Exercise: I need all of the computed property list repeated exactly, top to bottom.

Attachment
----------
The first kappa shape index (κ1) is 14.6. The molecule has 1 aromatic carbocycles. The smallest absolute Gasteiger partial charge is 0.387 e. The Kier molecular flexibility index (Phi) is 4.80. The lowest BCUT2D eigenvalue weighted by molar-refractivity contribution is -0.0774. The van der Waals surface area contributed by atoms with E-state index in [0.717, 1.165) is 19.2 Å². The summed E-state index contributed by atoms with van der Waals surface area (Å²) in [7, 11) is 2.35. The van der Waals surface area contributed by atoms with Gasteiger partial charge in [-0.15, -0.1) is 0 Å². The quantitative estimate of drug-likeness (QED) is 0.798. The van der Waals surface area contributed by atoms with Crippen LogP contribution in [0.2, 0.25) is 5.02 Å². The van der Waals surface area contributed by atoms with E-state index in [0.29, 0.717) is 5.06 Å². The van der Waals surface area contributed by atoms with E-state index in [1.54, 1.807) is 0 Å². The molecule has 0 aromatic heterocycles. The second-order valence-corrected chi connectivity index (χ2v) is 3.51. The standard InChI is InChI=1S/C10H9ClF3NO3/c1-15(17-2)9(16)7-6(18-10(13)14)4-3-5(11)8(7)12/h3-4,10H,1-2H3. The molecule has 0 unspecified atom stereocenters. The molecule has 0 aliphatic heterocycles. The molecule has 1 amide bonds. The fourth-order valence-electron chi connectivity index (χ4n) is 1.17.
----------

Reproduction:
The first kappa shape index (κ1) is 14.6. The molecule has 1 aromatic carbocycles. The smallest absolute Gasteiger partial charge is 0.387 e. The Kier molecular flexibility index (Phi) is 4.80. The lowest BCUT2D eigenvalue weighted by molar-refractivity contribution is -0.0774. The van der Waals surface area contributed by atoms with E-state index in [0.717, 1.165) is 19.2 Å². The summed E-state index contributed by atoms with van der Waals surface area (Å²) in [7, 11) is 2.35. The van der Waals surface area contributed by atoms with Gasteiger partial charge in [-0.15, -0.1) is 0 Å². The quantitative estimate of drug-likeness (QED) is 0.798. The van der Waals surface area contributed by atoms with Crippen LogP contribution in [0.2, 0.25) is 5.02 Å². The van der Waals surface area contributed by atoms with E-state index in [0.29, 0.717) is 5.06 Å². The van der Waals surface area contributed by atoms with E-state index in [1.54, 1.807) is 0 Å². The molecule has 0 aromatic heterocycles. The second-order valence-corrected chi connectivity index (χ2v) is 3.51. The standard InChI is InChI=1S/C10H9ClF3NO3/c1-15(17-2)9(16)7-6(18-10(13)14)4-3-5(11)8(7)12/h3-4,10H,1-2H3. The molecule has 0 unspecified atom stereocenters. The molecule has 0 aliphatic heterocycles. The molecule has 1 amide bonds. The fourth-order valence-electron chi connectivity index (χ4n) is 1.17.